One would think that taking such a spectacular drubbing in the Duke case would severely undercut Ms. Johnson Hostler's credibility as a spokeswoman for rape victims.  But evidently, being a warrior against "the rape culture" means never having to say you're sorry.

March 4, 2014

Task Force Comment

The "White House Task Force To Protect Students from Sexual Assault," an initiative that thus far has elected not to engage civil liberties groups, invited public comment on its work and the issue of the administration's response to campus sexual assault allegations. Below is the comment that I submitted:


Since the Task Force has invited public comment, I write to express my concerns with the administration's lamentable, consistent, efforts to weaken due process protections on campus. (For the record: I write as an Obama supporter in both 2008 and 2012.) The anti-due process crusade began in 2011, when the Office for Civil Rights (OCR) issued a "Dear Colleague" letter holding, nearly four decades after its enactment, that Title IX required colleges to substantially weaken the already weak due process protections for students accused of sexual assault on campus. Now, through the rule-making effort for an update to the Violence Against Women Act, the administration is attempting to make permanent this unfortunate change.


Although a number of civil liberties groups, most prominently the Foundation for Individual Rights in Education (FIRE), challenged the provisions of the "Dear Colleague" letter from the start, the OCR has proven frustratingly unwilling to publicly explain why Title IX requires colleges to use a preponderance-of-evidence standard in sexual assault cases or to allow accusers to appeal not-guilty disciplinary finding. Nor has the OCR even remotely defended its proposition that Title IX justifies the agency's strong suggestion that colleges forbid accused students from cross-examining their accusers, despite the obvious threat to due process caused by such a policy.


Based on statements and policies adopted by defenders of OCR, however, there appear to be two purported justifications for the OCR's action. The first is procedural: that civil actions represent the most appropriate analogy for campus sexual assault hearings, and therefore the civil standard of preponderance-of-evidence is appropriate.


This line of argument misunderstands the basics of most college disciplinary processes. As a statement from FIRE recently explained, "those facing civil penalties in real courts under the preponderance standard are afforded many fundamental protections that are typically absent from campus tribunals, including impartial judges, unbiased juries of one's peers, representation by counsel, mandatory 'discovery' processes to ensure that all parties have access to relevant information, restrictions on unreliable evidence like hearsay or prior bad acts, and sworn testimony under penalty of perjury." Tellingly, while the OCR has championed the preponderance-of-evidence threshold for students accused of sexual assault, the agency has declined to demand that universities guarantee any of the above procedures for accused students.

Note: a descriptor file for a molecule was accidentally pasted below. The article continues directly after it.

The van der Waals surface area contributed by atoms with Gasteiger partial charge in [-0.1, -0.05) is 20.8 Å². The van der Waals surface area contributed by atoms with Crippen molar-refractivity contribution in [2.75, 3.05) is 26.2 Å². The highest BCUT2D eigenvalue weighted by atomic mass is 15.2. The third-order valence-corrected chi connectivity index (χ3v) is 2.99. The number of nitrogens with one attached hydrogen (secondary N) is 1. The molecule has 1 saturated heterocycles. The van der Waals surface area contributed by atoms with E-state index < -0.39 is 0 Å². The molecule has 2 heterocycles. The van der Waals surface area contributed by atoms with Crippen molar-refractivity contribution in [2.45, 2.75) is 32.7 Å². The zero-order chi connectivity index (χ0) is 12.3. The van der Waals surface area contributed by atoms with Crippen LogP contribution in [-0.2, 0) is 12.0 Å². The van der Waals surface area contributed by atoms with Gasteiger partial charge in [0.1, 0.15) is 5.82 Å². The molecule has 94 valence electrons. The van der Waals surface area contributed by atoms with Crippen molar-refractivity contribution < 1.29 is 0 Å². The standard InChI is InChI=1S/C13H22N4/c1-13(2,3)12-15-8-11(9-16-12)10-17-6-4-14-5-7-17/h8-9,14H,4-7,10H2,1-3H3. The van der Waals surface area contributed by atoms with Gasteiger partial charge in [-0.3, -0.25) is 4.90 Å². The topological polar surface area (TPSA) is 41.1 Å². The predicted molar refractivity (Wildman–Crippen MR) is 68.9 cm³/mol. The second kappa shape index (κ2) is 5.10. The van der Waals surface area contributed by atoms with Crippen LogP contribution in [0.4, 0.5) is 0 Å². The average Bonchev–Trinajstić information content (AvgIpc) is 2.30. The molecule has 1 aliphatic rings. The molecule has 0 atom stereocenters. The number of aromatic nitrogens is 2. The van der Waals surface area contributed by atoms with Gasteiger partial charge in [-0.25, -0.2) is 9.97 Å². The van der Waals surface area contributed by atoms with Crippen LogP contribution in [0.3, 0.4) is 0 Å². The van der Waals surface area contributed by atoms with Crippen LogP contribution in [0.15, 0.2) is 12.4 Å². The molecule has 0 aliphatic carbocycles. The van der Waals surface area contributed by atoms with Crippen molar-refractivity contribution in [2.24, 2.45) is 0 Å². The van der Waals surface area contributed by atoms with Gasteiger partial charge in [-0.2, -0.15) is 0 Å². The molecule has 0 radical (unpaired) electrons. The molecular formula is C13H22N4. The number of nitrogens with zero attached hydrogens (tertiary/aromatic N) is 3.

The civil-suit comparison also misunderstands the current effects of expulsion. Thirty or forty years ago, in an era in which many people still blamed the victim for sexual assault, college rapists could and often did flourish later in life. (Recall the experience of David Wu, whose college girlfriend accused him of attempted sexual assault in 1976, and who was disciplined by Stanford, but who nonetheless went on to be elected to Congress from Oregon.) But in the current environment, the effect of a guilty finding extends well beyond simply needing to find another school. Few colleges, for entirely understandable reasons, will accept as transfer students an undergraduate who has been deemed a rapist by his previous institution. Even those accused students who manage to graduate college will find jobs that require background checks (a common phenomenon in our security-conscious times) foreclosed to them in the future.


For actual rapists, of course, this fate is a highly insufficient punishment, since even if they're expelled from school and lose future employment opportunities, they won't go to jail. But for the falsely accused (and convicted), an incorrect disciplinary judgment will have a shattering, lifelong effect. That fate applies even to those convicted for offenses that campuses describe as sexual assault but that few people off campus would recognize as such. At Occidental, for instance, affirmative consent can sometimes not be a defense against a rape charge, since the college holds that in sexual intercourse, "'Yes' may not always mean, 'Yes.'" Or take Yale, whose definition of intimate partner violence includes "economic abuse" between roommates. Yet on their transcripts, students convicted under such standards would nonetheless be branded as rapists.


If weakening due process made it more likely that college disciplinary tribunals would reach the truth, perhaps the change would make sense. But the OCR has presented no evidence that such an outcome is related to adjudicating cases by a preponderance-of-evidence standard.